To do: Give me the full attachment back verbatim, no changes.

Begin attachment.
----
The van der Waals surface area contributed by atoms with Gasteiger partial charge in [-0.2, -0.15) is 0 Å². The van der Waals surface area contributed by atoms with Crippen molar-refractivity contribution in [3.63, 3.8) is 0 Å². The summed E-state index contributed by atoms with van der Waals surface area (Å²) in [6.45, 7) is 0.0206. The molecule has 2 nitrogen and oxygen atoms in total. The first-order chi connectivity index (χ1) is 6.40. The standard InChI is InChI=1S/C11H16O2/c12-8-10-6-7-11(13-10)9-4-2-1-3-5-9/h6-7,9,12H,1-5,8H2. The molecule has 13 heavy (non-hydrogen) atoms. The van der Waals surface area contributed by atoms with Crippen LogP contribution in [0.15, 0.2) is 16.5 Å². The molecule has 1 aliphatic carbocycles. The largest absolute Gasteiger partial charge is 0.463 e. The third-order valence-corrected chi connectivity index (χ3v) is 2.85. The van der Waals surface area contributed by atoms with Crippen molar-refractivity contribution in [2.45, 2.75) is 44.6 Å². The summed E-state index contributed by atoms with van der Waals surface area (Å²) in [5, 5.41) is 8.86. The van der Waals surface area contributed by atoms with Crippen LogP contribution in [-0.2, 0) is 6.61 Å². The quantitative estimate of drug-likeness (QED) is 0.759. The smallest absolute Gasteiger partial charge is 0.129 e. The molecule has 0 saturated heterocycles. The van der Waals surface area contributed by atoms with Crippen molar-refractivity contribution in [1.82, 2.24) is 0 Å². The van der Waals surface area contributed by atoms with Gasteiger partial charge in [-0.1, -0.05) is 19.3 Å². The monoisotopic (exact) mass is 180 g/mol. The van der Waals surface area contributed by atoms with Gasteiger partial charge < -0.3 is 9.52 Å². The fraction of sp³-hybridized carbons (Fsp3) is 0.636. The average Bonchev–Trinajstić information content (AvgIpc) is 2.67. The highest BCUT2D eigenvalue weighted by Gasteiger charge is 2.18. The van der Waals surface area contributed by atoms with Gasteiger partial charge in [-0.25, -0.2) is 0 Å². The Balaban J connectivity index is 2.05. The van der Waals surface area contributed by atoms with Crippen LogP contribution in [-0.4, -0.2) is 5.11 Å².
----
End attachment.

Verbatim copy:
The van der Waals surface area contributed by atoms with Gasteiger partial charge in [-0.2, -0.15) is 0 Å². The van der Waals surface area contributed by atoms with Crippen molar-refractivity contribution in [3.63, 3.8) is 0 Å². The summed E-state index contributed by atoms with van der Waals surface area (Å²) in [6.45, 7) is 0.0206. The molecule has 2 nitrogen and oxygen atoms in total. The first-order chi connectivity index (χ1) is 6.40. The standard InChI is InChI=1S/C11H16O2/c12-8-10-6-7-11(13-10)9-4-2-1-3-5-9/h6-7,9,12H,1-5,8H2. The molecule has 13 heavy (non-hydrogen) atoms. The van der Waals surface area contributed by atoms with Crippen LogP contribution in [0.15, 0.2) is 16.5 Å². The molecule has 1 aliphatic carbocycles. The largest absolute Gasteiger partial charge is 0.463 e. The third-order valence-corrected chi connectivity index (χ3v) is 2.85. The van der Waals surface area contributed by atoms with Crippen molar-refractivity contribution in [2.45, 2.75) is 44.6 Å². The summed E-state index contributed by atoms with van der Waals surface area (Å²) in [5, 5.41) is 8.86. The van der Waals surface area contributed by atoms with Crippen LogP contribution in [-0.2, 0) is 6.61 Å². The quantitative estimate of drug-likeness (QED) is 0.759. The smallest absolute Gasteiger partial charge is 0.129 e. The molecule has 0 saturated heterocycles. The van der Waals surface area contributed by atoms with Crippen molar-refractivity contribution in [1.82, 2.24) is 0 Å². The van der Waals surface area contributed by atoms with Gasteiger partial charge in [-0.1, -0.05) is 19.3 Å². The monoisotopic (exact) mass is 180 g/mol. The van der Waals surface area contributed by atoms with Gasteiger partial charge < -0.3 is 9.52 Å². The fraction of sp³-hybridized carbons (Fsp3) is 0.636. The average Bonchev–Trinajstić information content (AvgIpc) is 2.67. The highest BCUT2D eigenvalue weighted by Gasteiger charge is 2.18. The van der Waals surface area contributed by atoms with Gasteiger partial charge in [-0.25, -0.2) is 0 Å². The Balaban J connectivity index is 2.05. The van der Waals surface area contributed by atoms with Crippen LogP contribution in [-0.4, -0.2) is 5.11 Å².